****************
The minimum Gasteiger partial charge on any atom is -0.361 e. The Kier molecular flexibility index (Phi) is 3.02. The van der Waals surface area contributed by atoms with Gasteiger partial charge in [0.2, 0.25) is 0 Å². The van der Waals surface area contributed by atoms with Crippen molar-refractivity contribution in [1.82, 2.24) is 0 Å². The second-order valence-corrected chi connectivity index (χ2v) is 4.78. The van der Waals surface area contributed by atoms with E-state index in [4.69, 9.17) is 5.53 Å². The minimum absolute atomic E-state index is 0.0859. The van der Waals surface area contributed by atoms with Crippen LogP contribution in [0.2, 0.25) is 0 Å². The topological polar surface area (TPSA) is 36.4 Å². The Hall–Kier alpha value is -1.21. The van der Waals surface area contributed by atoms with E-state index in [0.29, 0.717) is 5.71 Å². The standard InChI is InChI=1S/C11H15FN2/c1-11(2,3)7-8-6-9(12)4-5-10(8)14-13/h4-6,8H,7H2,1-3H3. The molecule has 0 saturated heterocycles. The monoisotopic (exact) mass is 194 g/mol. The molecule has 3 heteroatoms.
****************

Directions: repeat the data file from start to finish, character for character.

The minimum Gasteiger partial charge on any atom is -0.361 e. The Kier molecular flexibility index (Phi) is 3.02. The van der Waals surface area contributed by atoms with Gasteiger partial charge in [0.2, 0.25) is 0 Å². The van der Waals surface area contributed by atoms with Crippen molar-refractivity contribution in [1.82, 2.24) is 0 Å². The second-order valence-corrected chi connectivity index (χ2v) is 4.78. The van der Waals surface area contributed by atoms with E-state index in [4.69, 9.17) is 5.53 Å². The minimum absolute atomic E-state index is 0.0859. The van der Waals surface area contributed by atoms with Crippen LogP contribution in [0.2, 0.25) is 0 Å². The topological polar surface area (TPSA) is 36.4 Å². The Hall–Kier alpha value is -1.21. The van der Waals surface area contributed by atoms with E-state index in [0.29, 0.717) is 5.71 Å². The standard InChI is InChI=1S/C11H15FN2/c1-11(2,3)7-8-6-9(12)4-5-10(8)14-13/h4-6,8H,7H2,1-3H3. The molecule has 0 saturated heterocycles. The monoisotopic (exact) mass is 194 g/mol. The molecule has 3 heteroatoms.